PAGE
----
aren't vs. ain't

Could you tell me the usage between aren’t and ain’t???

Please help! Kind of in hurry! Thank you.

They’re the same though ain’t is a bit more informal and commonly used in lyrics. Listen to these songs and check it out: you’ve got a friend- Mc. Fly, Bye bye- NSync.

Thought “ain’t” is used, it is considered improper grammar. The only other difference is that “ain’t” gets used with both singular and plural nouns.

All these are in the two songs I provided.

“Ain’t” means “am not”, “isn’t” and “aren’t”. It is considered bad grammar, and you should avoid it, if you want to sound well-educated.


‘Ain’t’ is sometimes used humorously where the speaker knows it is ungrammatical and appears in common expressions like this: If it ain’t broke, don’t fix it - in other words if something is working properly, don’t try to change it. (If it isn’t broken, don’t fix it). In the late 18th century and early 19th century in England it was spoken by a certain type of speaker who used it as a fashionable mannerism as an affectation.


I am not sure, but besides those uses, couldn’t it also mean haven’t?

It can also replace the auxiliaries “haven’t” and “hasn’t”. That’s right.

Then it’s quite convenient. Why not promote it and get used to it much more?! :slight_smile:
By the way, Jamie, where is Amy? I am a little missing her.

Hi Jamie, what about “wanna” and “gonna”? Are they considered bad gramear as well? Thanks.

I am interested in “Today is a gift, that’s why we call it the present.” Could you give me a context where you call today the present? BTW, “wanna” and “gonna” are used in oral English, I would think, and should not be regarded as of bad grammar; but let’s wait for Jamie.

Hi Haihao, my signature was cited from a book of Alice Morse Earle. The full qutoe reads: “The clock is running. Make the most of today. Time waits for no man. Yesterday is history. Tomorrow is a mystery. Today is a gift. That’s why it is called the present.”

Hi Infin1ty, Ninghao!

The quote is great and I love it! BTW, I have been to Beijing once. She was a huge place to me then, especially the Tiananmen Square. It was about 20 years ago. She must have changed a lot!

When you ask if these words are bad grammar the answer is yes. However, this is in writing, while in conversation they are all very common.

But I wouldn’t say ain’t in conversation if it were a formal situation.

Many thanks, Dave_B.

In spoken English, nearly everybody says “wanna” and “gonna”, which are just ordinary contractions. They are not stigmatized at all in speech, but they are considered abominable in almost all writing. You can write them in the comics, for example, but there are not many other written contexts where they are tolerated. No one’s parents will punish them for saying “wanna” or “gonna”.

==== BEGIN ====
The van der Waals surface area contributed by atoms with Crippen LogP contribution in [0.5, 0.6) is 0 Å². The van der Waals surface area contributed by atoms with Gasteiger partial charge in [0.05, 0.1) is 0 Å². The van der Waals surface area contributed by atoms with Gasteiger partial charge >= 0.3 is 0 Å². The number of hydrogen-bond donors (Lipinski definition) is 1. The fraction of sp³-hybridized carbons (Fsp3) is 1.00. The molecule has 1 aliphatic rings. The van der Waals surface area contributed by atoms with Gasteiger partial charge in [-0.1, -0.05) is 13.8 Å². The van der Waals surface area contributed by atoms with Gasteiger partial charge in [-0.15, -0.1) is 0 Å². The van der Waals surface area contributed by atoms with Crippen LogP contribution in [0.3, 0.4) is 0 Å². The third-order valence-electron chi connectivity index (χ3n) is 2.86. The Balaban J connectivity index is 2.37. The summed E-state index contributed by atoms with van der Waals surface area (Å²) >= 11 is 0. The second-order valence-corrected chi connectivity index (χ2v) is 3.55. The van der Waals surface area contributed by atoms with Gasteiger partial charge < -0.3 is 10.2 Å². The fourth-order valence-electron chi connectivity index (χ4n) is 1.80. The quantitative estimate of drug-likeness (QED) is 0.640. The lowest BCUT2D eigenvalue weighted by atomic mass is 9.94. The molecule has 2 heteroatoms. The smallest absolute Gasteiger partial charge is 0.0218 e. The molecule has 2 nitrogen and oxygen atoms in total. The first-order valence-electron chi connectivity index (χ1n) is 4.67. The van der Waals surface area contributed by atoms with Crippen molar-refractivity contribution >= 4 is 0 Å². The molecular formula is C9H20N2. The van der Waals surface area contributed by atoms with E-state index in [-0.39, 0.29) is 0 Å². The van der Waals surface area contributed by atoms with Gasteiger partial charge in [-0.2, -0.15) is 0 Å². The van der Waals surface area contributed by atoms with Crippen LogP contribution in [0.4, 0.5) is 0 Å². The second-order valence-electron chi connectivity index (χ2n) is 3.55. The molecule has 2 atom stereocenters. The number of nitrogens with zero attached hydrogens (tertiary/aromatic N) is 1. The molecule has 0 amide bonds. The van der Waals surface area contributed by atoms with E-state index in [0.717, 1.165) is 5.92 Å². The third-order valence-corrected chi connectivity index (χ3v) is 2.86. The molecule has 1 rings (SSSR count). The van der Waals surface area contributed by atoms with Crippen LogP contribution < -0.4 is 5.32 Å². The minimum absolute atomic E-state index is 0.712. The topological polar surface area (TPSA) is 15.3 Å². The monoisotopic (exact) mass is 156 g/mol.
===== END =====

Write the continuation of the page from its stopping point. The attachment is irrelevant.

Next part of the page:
“Ain’t” is stigmatized both in writing AND speech, and many kids’ parents do punish them for saying it. There are some dialects or other varieties of English whose speakers use “ain’t” a lot in very informal colloquial speech, but for a very large percentage of native English speakers, “ain’t” is stigmatized in all contexts. Many people think that if a person can’t keep from saying “ain’t”, he lacks intelligence, a good upbringing or a decent education. Many very intelligent, well-educated people use “ain’t” in very casual speech, but they know it’s stigmatized, so they don’t use it anywhere but among family and friends.

With all the respect but I wonder if “wanna” and the like are qualified for a visit to the kingdom of grammar, bad or good. They seem to me only to serve the speaker for a quick or smooth speaking. We can find “wanna” in almost every dictionary where the poor word is qualified as “Contraction of want to”, such as by the AHD.

Jamie, I just find I lack words to express my gratitude. Thank you so much for such a detailed explanation. Sometimes, words like wanna, gonna and ain’t may cause confusion to learners like me. One of my friends even thought that it would make him sound like a native speaker of English by using “wanna” instead of “want to”. Thus he wrote this down: “I wanna running everyday.”

Wanna and gonna require a bare infinitive. You can use every contraction in casual conversations. Every word is created by native speakers so don’t hesitate to use them. Just need to be sure that you use them correctly.

Hi Haihao,

If you’re partial to quotes on the passing of time, let me give you one more from Shakespeare: